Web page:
Review by Tim Knepper, 2001
Smart, Ninian. Dimensions of the Sacred: An Anatomy of the World’s Beliefs. Berkeley: University of California Press, 1996.
The following review of Ninian Smart’s Dimensions of the Sacred shall limit itself to chapter four, “The Experiential and Emotional Dimension.” Within the context of this chapter Smart advances his “two-poles theory” of religious experience, a theory that may in fact constitute the fundamental organizing principle of Dimensions of the Sacred.
Claiming less ramified descriptions of religious experience are closer to some "pure" religious experience, Smart distills from the data two basic types of religious experience: the numinous experience of some divine Other, and the contemplative experience of inner unity. These experiences (along with the panenhenic experience of outer cosmic unity and the shamanistic experience that precedes the numinous and contemplative experiences--neither of which Smart seems very certain) are not some sort of superfluous tack-on or projection, rather they are grounded in the very nature of human beings. They are, in the words of Smart, "a 'natural' product of humankind" (108). Thus, Smart avers, "the two‑poles theory is plausible not just in terms of the variety of types of religions, but also from the standpoint of human nature" (176). The virtue of such a two-poles theory, according to Smart, is that it allows for several different modes of variation (e.g., given that A = contemplative experience and B = numinous experience, the modalities of religion may be represented as follows: A at the exclusion of B and vice versa, A dominant over B and vice versa, and A balanced with B) and therefore avoids the sins of single-core essentialism.
But Smart, who is almost giddy at this point in the book, cannot leave well enough alone, moving from his two‑poles theory into that which he has just discredited, essentialism. First, Smart enumerates six properties that are common to both poles: timelessness, transcendence, ineffability, invisibility, spacelessness, and bliss. Then, Smart lets the cat out of the bag, as it were, going where no phenomenologist of religion should go: “All these reasons converge in encouraging us to think that the differing experiences might apply to the same entity. In other words, perhaps nirvana and the Divine are one” (173). Smart is an experiential monist in pluralist garb. He wants to believe that at bottom religious experience is singular, of a singular entity, yet gives rise to a plurality of religious traditions.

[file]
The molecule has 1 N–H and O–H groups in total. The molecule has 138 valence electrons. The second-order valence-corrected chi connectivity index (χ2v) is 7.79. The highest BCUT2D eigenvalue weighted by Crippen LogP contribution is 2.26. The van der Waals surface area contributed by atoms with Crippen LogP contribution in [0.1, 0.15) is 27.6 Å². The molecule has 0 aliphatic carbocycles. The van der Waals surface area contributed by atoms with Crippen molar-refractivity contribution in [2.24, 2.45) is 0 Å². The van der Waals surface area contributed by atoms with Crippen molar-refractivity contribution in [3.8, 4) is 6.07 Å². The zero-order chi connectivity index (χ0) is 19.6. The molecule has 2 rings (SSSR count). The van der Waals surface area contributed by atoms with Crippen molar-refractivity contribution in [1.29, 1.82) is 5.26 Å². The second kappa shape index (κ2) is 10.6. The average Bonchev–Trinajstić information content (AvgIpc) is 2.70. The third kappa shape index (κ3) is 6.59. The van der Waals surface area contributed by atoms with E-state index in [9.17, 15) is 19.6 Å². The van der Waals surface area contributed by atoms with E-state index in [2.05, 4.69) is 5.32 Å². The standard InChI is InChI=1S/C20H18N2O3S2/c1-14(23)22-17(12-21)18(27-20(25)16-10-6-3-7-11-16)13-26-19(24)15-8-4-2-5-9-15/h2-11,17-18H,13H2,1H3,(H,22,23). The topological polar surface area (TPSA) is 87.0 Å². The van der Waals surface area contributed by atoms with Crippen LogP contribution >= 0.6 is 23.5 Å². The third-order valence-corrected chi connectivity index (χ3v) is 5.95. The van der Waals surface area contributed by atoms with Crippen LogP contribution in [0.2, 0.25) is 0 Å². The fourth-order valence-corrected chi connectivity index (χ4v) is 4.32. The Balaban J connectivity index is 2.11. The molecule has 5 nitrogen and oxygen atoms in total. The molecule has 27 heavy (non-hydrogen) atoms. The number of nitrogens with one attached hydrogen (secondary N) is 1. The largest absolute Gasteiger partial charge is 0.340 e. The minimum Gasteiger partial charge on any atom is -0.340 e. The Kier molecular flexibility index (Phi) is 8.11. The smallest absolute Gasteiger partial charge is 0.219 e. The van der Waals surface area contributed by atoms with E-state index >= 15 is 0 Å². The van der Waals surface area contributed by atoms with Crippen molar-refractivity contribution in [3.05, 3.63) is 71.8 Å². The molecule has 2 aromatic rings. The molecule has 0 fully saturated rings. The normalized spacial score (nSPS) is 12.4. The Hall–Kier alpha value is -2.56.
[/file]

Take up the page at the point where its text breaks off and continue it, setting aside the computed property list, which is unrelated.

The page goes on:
We can, therefore, sum up Smart's two-poles theory as follows: religion is grounded in human nature (168, 176), the experience of some nirvanic-divine entity (173). While this experience is singular, direct and pure, distinguishable from later context-dependent accretions (168, 179), it is twofold depending upon whether such an entity is conceived of as "out there" or "in here" (although, in Smart's words, "the quest for the inner is also the search for the meaning of the universe," 176). And, although this experience/s gets parsed out in terms of five basic modalities as well as in terms of tradition-dependent contexts, it displays six common attributes. No doubt about it: Behind his phenomenological mask, Smart is a full-blooded essentialist.